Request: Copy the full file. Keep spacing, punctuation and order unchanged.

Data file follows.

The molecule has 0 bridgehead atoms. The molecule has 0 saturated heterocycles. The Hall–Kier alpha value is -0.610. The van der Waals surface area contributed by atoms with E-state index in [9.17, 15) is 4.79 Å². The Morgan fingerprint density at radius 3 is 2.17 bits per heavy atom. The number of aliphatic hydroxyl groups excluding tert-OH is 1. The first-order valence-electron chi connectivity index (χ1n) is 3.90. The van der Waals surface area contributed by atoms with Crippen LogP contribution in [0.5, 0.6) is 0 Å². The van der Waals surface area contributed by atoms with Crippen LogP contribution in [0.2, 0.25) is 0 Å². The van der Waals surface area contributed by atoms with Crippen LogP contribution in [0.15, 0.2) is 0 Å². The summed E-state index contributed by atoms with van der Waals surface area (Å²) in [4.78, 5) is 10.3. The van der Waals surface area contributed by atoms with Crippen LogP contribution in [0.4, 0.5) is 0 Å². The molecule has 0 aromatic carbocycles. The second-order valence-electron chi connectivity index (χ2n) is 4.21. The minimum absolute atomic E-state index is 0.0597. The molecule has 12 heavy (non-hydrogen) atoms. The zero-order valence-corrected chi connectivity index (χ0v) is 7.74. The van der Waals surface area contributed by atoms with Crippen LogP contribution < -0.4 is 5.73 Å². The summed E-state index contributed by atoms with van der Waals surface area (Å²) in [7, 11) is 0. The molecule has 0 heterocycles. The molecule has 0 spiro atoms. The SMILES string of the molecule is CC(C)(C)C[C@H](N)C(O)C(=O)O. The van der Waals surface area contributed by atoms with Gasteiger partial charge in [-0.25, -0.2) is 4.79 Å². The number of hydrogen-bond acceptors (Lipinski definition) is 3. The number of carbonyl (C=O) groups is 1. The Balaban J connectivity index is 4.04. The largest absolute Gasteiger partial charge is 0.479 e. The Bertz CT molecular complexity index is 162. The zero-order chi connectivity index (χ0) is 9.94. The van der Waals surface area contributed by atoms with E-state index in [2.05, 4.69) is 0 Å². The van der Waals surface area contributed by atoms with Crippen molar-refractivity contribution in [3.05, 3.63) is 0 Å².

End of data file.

The molecule has 0 bridgehead atoms. The molecule has 0 saturated heterocycles. The Hall–Kier alpha value is -0.610. The van der Waals surface area contributed by atoms with E-state index in [9.17, 15) is 4.79 Å². The Morgan fingerprint density at radius 3 is 2.17 bits per heavy atom. The number of aliphatic hydroxyl groups excluding tert-OH is 1. The first-order valence-electron chi connectivity index (χ1n) is 3.90. The van der Waals surface area contributed by atoms with Crippen LogP contribution in [0.5, 0.6) is 0 Å². The van der Waals surface area contributed by atoms with Crippen LogP contribution in [0.2, 0.25) is 0 Å². The van der Waals surface area contributed by atoms with Crippen LogP contribution in [0.15, 0.2) is 0 Å². The summed E-state index contributed by atoms with van der Waals surface area (Å²) in [4.78, 5) is 10.3. The van der Waals surface area contributed by atoms with Crippen LogP contribution in [0.4, 0.5) is 0 Å². The molecule has 0 aromatic carbocycles. The second-order valence-electron chi connectivity index (χ2n) is 4.21. The minimum absolute atomic E-state index is 0.0597. The molecule has 12 heavy (non-hydrogen) atoms. The zero-order valence-corrected chi connectivity index (χ0v) is 7.74. The van der Waals surface area contributed by atoms with Crippen LogP contribution < -0.4 is 5.73 Å². The summed E-state index contributed by atoms with van der Waals surface area (Å²) in [7, 11) is 0. The molecule has 0 heterocycles. The molecule has 0 spiro atoms. The SMILES string of the molecule is CC(C)(C)C[C@H](N)C(O)C(=O)O. The van der Waals surface area contributed by atoms with Gasteiger partial charge in [-0.25, -0.2) is 4.79 Å². The number of hydrogen-bond acceptors (Lipinski definition) is 3. The number of carbonyl (C=O) groups is 1. The Balaban J connectivity index is 4.04. The largest absolute Gasteiger partial charge is 0.479 e. The Bertz CT molecular complexity index is 162. The zero-order chi connectivity index (χ0) is 9.94. The van der Waals surface area contributed by atoms with E-state index in [2.05, 4.69) is 0 Å². The van der Waals surface area contributed by atoms with Crippen molar-refractivity contribution in [3.05, 3.63) is 0 Å².